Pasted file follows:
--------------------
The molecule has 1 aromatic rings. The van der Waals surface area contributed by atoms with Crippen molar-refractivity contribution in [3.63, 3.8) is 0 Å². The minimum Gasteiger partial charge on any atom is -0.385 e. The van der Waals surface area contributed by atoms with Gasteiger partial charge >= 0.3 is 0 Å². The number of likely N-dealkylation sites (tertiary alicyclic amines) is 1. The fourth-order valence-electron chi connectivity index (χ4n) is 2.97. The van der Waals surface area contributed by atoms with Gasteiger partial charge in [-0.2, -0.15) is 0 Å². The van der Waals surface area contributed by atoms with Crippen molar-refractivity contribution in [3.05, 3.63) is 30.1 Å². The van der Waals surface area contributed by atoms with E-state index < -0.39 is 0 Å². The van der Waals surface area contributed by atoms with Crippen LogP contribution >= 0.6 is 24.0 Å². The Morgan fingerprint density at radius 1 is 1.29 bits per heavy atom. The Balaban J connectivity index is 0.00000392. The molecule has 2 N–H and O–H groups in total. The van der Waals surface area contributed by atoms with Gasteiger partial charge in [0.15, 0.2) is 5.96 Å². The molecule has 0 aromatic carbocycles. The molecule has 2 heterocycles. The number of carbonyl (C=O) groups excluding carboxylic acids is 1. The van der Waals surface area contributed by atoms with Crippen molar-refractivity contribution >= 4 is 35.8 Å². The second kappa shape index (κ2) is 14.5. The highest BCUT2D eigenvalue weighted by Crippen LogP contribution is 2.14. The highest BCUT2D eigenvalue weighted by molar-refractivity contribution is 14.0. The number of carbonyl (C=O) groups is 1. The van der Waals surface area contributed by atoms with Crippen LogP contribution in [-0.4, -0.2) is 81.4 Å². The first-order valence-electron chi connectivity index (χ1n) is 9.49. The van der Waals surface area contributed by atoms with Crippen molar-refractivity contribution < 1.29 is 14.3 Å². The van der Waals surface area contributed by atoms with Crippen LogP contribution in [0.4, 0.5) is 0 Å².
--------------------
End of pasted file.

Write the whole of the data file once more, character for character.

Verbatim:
The molecule has 1 aromatic rings. The van der Waals surface area contributed by atoms with Crippen molar-refractivity contribution in [3.63, 3.8) is 0 Å². The minimum Gasteiger partial charge on any atom is -0.385 e. The van der Waals surface area contributed by atoms with Gasteiger partial charge >= 0.3 is 0 Å². The number of likely N-dealkylation sites (tertiary alicyclic amines) is 1. The fourth-order valence-electron chi connectivity index (χ4n) is 2.97. The van der Waals surface area contributed by atoms with Gasteiger partial charge in [-0.2, -0.15) is 0 Å². The van der Waals surface area contributed by atoms with Crippen molar-refractivity contribution in [3.05, 3.63) is 30.1 Å². The van der Waals surface area contributed by atoms with E-state index < -0.39 is 0 Å². The van der Waals surface area contributed by atoms with Crippen LogP contribution >= 0.6 is 24.0 Å². The Morgan fingerprint density at radius 1 is 1.29 bits per heavy atom. The Balaban J connectivity index is 0.00000392. The molecule has 2 N–H and O–H groups in total. The van der Waals surface area contributed by atoms with Gasteiger partial charge in [0.15, 0.2) is 5.96 Å². The molecule has 0 aromatic carbocycles. The molecule has 2 heterocycles. The number of carbonyl (C=O) groups excluding carboxylic acids is 1. The van der Waals surface area contributed by atoms with Crippen molar-refractivity contribution >= 4 is 35.8 Å². The second kappa shape index (κ2) is 14.5. The highest BCUT2D eigenvalue weighted by Crippen LogP contribution is 2.14. The highest BCUT2D eigenvalue weighted by molar-refractivity contribution is 14.0. The number of carbonyl (C=O) groups is 1. The van der Waals surface area contributed by atoms with Crippen LogP contribution in [-0.4, -0.2) is 81.4 Å². The first-order valence-electron chi connectivity index (χ1n) is 9.49. The van der Waals surface area contributed by atoms with Crippen molar-refractivity contribution < 1.29 is 14.3 Å². The van der Waals surface area contributed by atoms with Crippen LogP contribution in [0.4, 0.5) is 0 Å².